Thailand coup d'etat: Profile of General Prayuth Chan-ocha

 

Bangkok

Back in 2006 when the Thai army launched its previous coup, Prayuth Chan-ocha was a Maj General, a powerful figure who helped army chief General Sonthi Boonyaratglin seize control. Four years later, when the military stepped in to end protests by Red Shirts demonstrators and killed more than 90 people, he was again in a senior role.

In this latest military drama playing out on the streets of Bangkok and elsewhere across Thailand, Gen Prayuth is at the very centre of the action, pitching himself first as a peace-maker who had imposed martial law to help restore order and then as a mediator as he claimed he was trying to secure a compromise among the various factions. “The army intends to bring peace to the beloved country of all Thais as soon as possible,” he had said on Tuesday.

Now, having done away with the civilian government and scrapped the constitution he helped formulate back in 2007, the 60-year-old has appointed himself head of the so-called National Peace and Order Maintaining Council now running the country.

When he was appointed army chief in 2010 he was seen as something a hardline royalist, opposed to the Red Shirt movement that has largely backed the governments of Thaksin Shinawatra and his sister, Yingluck. Yet after he took charge he appeared to reach out to the Red Shirts and made an effort to get along with Ms Yingluck.

“He participated in the 2006 coup, led the repression of Red Shirts in 2010 and advocated even tougher action against the Red Shirts from 2009-2011. Under Yingluck, he appeared to be neutral,” said Dr Paul Chambers, of the Institute of Southeast Asian Affairs at Chiang Mai University. “But as it turns out now, he was playing a game with the Shinawatras. On 20 May, with the application of martial law, he has shown his true arch-royalist colours.”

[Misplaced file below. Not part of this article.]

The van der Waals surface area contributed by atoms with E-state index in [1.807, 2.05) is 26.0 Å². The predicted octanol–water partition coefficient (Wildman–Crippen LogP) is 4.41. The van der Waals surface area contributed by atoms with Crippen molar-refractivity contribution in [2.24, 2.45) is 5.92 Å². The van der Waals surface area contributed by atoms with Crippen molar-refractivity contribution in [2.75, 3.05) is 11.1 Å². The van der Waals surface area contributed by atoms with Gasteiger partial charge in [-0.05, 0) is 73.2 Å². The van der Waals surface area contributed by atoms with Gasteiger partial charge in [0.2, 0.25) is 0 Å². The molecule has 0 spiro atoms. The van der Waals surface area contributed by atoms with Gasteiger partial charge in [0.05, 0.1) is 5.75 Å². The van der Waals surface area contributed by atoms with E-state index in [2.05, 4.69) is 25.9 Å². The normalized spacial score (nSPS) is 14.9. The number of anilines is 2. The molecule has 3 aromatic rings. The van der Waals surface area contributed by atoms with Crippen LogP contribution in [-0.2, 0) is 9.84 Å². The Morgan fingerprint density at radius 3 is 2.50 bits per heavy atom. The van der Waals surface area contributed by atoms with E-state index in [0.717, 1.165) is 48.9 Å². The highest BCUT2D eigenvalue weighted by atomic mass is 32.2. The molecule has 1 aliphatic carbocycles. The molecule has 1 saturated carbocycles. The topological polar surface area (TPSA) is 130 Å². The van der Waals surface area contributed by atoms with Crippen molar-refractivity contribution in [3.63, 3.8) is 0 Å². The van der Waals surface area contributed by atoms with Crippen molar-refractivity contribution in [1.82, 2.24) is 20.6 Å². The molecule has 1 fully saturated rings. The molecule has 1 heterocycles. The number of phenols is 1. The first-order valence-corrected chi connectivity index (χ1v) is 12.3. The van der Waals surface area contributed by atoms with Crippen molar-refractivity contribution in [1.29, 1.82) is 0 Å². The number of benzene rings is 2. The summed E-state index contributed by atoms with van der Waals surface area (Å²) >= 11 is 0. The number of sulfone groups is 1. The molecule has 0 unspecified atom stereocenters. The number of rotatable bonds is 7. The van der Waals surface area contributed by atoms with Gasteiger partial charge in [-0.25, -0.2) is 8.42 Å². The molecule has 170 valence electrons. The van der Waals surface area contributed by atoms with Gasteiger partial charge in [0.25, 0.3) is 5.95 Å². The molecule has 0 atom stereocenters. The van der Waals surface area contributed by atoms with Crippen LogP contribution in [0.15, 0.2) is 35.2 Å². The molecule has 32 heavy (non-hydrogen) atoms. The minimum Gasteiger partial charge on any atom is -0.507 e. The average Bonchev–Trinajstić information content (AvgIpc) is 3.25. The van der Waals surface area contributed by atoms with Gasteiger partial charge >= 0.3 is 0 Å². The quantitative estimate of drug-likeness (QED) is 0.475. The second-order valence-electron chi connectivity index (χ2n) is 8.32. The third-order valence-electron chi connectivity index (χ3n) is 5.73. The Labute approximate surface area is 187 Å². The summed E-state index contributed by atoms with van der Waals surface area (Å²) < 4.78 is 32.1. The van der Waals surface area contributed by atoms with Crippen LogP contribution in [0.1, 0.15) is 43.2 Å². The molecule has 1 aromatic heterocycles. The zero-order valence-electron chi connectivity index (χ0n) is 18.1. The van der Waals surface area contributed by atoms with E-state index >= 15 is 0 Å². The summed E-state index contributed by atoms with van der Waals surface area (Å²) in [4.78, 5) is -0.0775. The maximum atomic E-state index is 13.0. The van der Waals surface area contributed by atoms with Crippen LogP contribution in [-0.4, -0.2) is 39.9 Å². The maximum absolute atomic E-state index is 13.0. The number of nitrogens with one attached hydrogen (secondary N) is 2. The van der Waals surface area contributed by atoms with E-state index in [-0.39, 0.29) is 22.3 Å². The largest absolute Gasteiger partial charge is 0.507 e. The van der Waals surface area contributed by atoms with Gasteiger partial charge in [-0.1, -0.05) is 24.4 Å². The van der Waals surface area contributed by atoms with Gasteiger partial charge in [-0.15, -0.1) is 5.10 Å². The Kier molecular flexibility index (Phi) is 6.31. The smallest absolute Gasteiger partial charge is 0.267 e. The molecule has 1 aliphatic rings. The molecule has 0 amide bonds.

General General Prayuth Chan-ocha, Commander in Chief of the Royal Thai Army (center) addresses his troops General General Prayuth Chan-ocha, Commander in Chief of the Royal Thai Army (center) addresses his troops (Getty Images)
Mr Prayuth has had a notoriously difficult relationship with the media, often snapping at reporters and chastising them for asking “stupid” questions. Just this week, he advised one reporter to “go to the ear doctor” after asking about whether or not elections could proceed.

Mr Prayuth is part of the army's most powerful faction, known as the Eastern Tigers. His term in office was due to end in September but there is speculation now that if he does stand down as acting prime minister, he could be allowed to stay on as army chief for another year.

In May 2011, a prominent opposition MP and Red Shirt leader, Jatuporn Promphan, was imprisoned after being charged with making comments deemed to be disrespectful of the monarchy - a very serious offence in Thailand and one which carries with it the risk of 15 years in jail.

Thai armed soldiers stand guard Thai armed soldiers stand guard (EPA)
The BBC reported that the case against Mr Jatuporn, one of the Red Shirt leaders detained on Thursday, was prompted by a complaint from Gen Prayuth. He insisted at the time that his motive was not political but rather to protect the monarchy. Further questions were asked about him in the summer of 2011 when Thailand was holding an election.

The general said that he believed people should vote for “good people”, a comment that was widely seen as an attack on Ms Yingluck. As it was, she went on to win.

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